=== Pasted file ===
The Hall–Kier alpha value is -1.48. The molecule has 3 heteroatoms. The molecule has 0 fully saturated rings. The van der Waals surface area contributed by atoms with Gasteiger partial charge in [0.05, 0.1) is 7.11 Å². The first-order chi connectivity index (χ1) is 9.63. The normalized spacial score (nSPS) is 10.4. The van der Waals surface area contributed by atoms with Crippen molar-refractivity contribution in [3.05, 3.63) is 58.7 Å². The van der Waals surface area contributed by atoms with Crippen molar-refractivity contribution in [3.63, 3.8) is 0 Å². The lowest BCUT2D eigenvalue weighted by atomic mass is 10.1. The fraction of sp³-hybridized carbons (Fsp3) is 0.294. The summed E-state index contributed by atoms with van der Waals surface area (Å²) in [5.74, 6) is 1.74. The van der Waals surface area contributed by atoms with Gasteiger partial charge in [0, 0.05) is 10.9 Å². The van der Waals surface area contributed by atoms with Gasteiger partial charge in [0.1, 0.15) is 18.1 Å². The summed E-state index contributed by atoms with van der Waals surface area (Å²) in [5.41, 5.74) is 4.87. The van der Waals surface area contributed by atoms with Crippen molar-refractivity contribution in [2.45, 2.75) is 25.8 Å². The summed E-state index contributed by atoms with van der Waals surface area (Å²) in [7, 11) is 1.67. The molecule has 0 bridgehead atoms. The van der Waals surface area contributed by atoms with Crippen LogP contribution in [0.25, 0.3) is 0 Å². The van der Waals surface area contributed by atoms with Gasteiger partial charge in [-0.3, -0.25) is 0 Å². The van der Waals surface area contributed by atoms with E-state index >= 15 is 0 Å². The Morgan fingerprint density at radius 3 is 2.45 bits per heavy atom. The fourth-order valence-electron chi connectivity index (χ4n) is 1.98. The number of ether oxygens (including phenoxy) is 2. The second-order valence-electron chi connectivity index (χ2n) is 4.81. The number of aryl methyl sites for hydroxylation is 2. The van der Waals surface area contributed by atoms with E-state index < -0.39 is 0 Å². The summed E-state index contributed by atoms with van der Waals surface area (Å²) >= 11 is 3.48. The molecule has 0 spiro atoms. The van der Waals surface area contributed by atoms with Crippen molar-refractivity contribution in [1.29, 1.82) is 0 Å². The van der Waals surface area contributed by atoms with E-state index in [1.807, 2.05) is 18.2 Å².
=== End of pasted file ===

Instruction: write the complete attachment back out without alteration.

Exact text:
The Hall–Kier alpha value is -1.48. The molecule has 3 heteroatoms. The molecule has 0 fully saturated rings. The van der Waals surface area contributed by atoms with Gasteiger partial charge in [0.05, 0.1) is 7.11 Å². The first-order chi connectivity index (χ1) is 9.63. The normalized spacial score (nSPS) is 10.4. The van der Waals surface area contributed by atoms with Crippen molar-refractivity contribution in [3.05, 3.63) is 58.7 Å². The van der Waals surface area contributed by atoms with Crippen molar-refractivity contribution in [3.63, 3.8) is 0 Å². The lowest BCUT2D eigenvalue weighted by atomic mass is 10.1. The fraction of sp³-hybridized carbons (Fsp3) is 0.294. The summed E-state index contributed by atoms with van der Waals surface area (Å²) in [5.74, 6) is 1.74. The van der Waals surface area contributed by atoms with Gasteiger partial charge in [0, 0.05) is 10.9 Å². The van der Waals surface area contributed by atoms with Gasteiger partial charge in [0.1, 0.15) is 18.1 Å². The summed E-state index contributed by atoms with van der Waals surface area (Å²) in [5.41, 5.74) is 4.87. The van der Waals surface area contributed by atoms with Crippen molar-refractivity contribution in [2.45, 2.75) is 25.8 Å². The summed E-state index contributed by atoms with van der Waals surface area (Å²) in [7, 11) is 1.67. The molecule has 0 bridgehead atoms. The van der Waals surface area contributed by atoms with Crippen LogP contribution in [0.25, 0.3) is 0 Å². The van der Waals surface area contributed by atoms with Gasteiger partial charge in [-0.3, -0.25) is 0 Å². The van der Waals surface area contributed by atoms with E-state index >= 15 is 0 Å². The Morgan fingerprint density at radius 3 is 2.45 bits per heavy atom. The fourth-order valence-electron chi connectivity index (χ4n) is 1.98. The number of ether oxygens (including phenoxy) is 2. The second-order valence-electron chi connectivity index (χ2n) is 4.81. The number of aryl methyl sites for hydroxylation is 2. The van der Waals surface area contributed by atoms with E-state index < -0.39 is 0 Å². The summed E-state index contributed by atoms with van der Waals surface area (Å²) >= 11 is 3.48. The molecule has 0 spiro atoms. The van der Waals surface area contributed by atoms with Crippen molar-refractivity contribution in [1.29, 1.82) is 0 Å². The van der Waals surface area contributed by atoms with E-state index in [1.807, 2.05) is 18.2 Å².